Green algae contain chlorophyll a and b. Presence of these pigments makes green color of the green algae. There are a few reports about second metabolites of green algae. [21]. Moisture content of green algae is higher than brown algae but they have similar sodium carbonate content. Green algae species can access higher sugar levels and this makes them useful energy sources. They also have high cellulose content [26]. Green algae have a lot of features such as: Anti-inflammatory substances, Cytotoxic and immunosuppressive activities, Antibacterial activity, Antiviral activity, Antifungal activity [30].

Red Algae have phycoerythrin and phycothcyanin pigments that make red color of these algae. These pigments mask the other pigments. The cell walls of red algae made of cellulose, agar and carrageenan [27]. There are approximately 8000 red algae species. In comparison of the other algae species, red algae are considered as the most important active metabolite resource. They have a lot of features such as: Cytotoxic activities, Antiviral activity, Anti-inflammatory activity, Antimicrobial activity, Free radical scavenger activity [21, 31].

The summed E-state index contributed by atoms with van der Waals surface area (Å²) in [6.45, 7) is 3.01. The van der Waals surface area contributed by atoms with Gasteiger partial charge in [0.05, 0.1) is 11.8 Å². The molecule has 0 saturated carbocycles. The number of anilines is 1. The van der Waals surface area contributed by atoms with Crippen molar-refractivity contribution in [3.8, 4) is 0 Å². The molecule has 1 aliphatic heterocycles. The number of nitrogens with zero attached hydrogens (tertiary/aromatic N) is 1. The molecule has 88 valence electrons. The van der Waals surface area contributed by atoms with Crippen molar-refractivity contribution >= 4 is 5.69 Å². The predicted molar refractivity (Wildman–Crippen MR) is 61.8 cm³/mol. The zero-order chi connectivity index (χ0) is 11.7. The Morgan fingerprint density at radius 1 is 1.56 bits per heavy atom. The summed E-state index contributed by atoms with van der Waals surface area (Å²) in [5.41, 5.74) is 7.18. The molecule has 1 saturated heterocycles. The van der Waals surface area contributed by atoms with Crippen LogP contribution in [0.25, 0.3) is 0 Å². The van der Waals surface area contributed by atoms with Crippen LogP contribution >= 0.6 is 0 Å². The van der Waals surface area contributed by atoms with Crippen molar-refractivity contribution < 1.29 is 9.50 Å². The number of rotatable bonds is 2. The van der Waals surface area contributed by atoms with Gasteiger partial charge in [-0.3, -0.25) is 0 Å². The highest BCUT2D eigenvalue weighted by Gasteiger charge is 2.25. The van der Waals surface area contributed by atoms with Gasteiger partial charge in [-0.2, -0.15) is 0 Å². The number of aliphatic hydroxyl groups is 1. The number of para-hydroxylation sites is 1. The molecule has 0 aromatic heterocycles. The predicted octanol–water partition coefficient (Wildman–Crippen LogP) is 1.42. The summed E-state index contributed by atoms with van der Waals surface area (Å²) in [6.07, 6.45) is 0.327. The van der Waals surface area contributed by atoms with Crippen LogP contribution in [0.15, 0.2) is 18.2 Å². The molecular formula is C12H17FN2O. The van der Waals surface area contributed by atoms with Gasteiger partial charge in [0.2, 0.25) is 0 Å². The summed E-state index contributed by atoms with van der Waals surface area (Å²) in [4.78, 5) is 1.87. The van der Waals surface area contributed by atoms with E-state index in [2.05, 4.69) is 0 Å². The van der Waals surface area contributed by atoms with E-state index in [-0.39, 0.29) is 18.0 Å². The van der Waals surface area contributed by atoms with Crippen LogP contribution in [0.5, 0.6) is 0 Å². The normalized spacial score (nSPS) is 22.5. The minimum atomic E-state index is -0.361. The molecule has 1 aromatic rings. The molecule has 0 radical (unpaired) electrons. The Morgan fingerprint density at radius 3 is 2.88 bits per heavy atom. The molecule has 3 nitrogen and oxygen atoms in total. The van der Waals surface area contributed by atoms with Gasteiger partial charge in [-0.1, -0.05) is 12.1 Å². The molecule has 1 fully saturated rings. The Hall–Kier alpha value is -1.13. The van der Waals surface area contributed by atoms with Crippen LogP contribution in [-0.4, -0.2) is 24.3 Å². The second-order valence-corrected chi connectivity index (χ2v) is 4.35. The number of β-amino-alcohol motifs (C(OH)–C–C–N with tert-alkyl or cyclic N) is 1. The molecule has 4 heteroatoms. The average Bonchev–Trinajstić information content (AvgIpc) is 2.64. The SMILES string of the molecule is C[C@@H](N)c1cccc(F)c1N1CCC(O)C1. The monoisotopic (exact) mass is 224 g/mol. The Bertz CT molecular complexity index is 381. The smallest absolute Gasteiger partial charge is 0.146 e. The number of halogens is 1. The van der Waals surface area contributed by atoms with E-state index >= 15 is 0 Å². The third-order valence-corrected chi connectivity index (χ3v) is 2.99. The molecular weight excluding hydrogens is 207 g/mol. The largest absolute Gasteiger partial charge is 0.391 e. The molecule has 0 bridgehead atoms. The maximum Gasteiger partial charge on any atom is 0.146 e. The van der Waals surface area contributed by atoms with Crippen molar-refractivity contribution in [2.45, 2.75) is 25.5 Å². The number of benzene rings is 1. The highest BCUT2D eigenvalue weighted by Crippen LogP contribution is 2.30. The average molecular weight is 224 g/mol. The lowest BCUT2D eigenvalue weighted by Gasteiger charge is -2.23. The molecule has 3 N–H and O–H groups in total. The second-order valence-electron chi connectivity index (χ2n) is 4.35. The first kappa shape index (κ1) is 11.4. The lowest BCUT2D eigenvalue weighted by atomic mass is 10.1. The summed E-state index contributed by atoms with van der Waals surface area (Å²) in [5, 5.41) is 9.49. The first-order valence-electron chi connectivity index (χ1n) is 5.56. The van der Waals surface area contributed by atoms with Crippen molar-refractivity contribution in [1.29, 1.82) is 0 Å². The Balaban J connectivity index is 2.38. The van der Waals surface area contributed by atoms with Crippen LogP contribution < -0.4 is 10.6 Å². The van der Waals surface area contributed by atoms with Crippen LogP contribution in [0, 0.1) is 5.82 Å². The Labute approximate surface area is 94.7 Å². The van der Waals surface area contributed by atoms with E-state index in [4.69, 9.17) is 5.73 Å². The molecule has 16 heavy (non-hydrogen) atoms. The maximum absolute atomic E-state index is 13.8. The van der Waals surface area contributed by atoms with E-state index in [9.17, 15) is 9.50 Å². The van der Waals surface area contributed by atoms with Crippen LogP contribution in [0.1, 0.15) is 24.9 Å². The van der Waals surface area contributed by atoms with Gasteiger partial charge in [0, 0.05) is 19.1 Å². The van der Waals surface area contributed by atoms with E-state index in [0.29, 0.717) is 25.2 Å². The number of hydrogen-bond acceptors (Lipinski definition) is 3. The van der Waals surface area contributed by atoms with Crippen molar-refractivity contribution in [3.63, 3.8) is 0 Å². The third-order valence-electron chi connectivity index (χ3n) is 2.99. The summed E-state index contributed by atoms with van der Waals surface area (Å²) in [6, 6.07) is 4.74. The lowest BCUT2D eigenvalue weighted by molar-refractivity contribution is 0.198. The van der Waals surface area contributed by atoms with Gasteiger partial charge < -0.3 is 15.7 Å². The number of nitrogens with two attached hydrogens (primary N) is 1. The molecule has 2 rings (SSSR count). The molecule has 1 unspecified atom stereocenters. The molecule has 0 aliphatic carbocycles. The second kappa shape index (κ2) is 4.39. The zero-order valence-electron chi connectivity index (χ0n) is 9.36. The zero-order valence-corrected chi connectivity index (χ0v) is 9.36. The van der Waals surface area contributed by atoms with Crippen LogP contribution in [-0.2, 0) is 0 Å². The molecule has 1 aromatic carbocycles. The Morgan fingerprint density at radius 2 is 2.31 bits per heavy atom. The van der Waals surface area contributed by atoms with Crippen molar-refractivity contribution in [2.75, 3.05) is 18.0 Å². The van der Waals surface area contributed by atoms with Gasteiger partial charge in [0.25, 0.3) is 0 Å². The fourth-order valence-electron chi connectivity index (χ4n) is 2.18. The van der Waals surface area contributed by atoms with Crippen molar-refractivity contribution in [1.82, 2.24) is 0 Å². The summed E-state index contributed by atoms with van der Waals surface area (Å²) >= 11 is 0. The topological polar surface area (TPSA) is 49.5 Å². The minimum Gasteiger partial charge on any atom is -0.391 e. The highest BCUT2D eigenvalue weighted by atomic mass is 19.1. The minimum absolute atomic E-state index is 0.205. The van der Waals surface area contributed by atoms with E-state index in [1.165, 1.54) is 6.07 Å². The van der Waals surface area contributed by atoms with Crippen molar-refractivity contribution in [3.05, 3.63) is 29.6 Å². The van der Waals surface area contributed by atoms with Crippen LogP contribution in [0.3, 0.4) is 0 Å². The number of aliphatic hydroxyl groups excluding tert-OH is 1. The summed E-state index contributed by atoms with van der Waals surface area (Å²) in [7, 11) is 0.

2.2. Microalgae

There are at least 30000 microalgae species in the world. Microalgae are mostly defined as unicellular photosynthetic cells but some complex associations create larger colonies. This is a heterogenic group, which contains prokaryotic organisms similar to bacteria and eukaryotic cells [26, 32]. Microalgae production is concentrated on particular species, which have special tolerance for extreme conditions in their growth. This situation enables the production in open ponds and canals. In future, microalgae production will focus on more advanced species for the demand of energy and pure monocultures which have specific capabilities like production of carbohydrate, lipid or hydrogen will be cultivated [33]. According to use of algae, biomass of microalgae has variable chemical composition. They can be rich or balanced composition of protein, lipid and sugar. Microalgae selection should be made according to desired biofuels. Microalgae have important lipid content even in the extreme conditions they reach higher lipid content [26].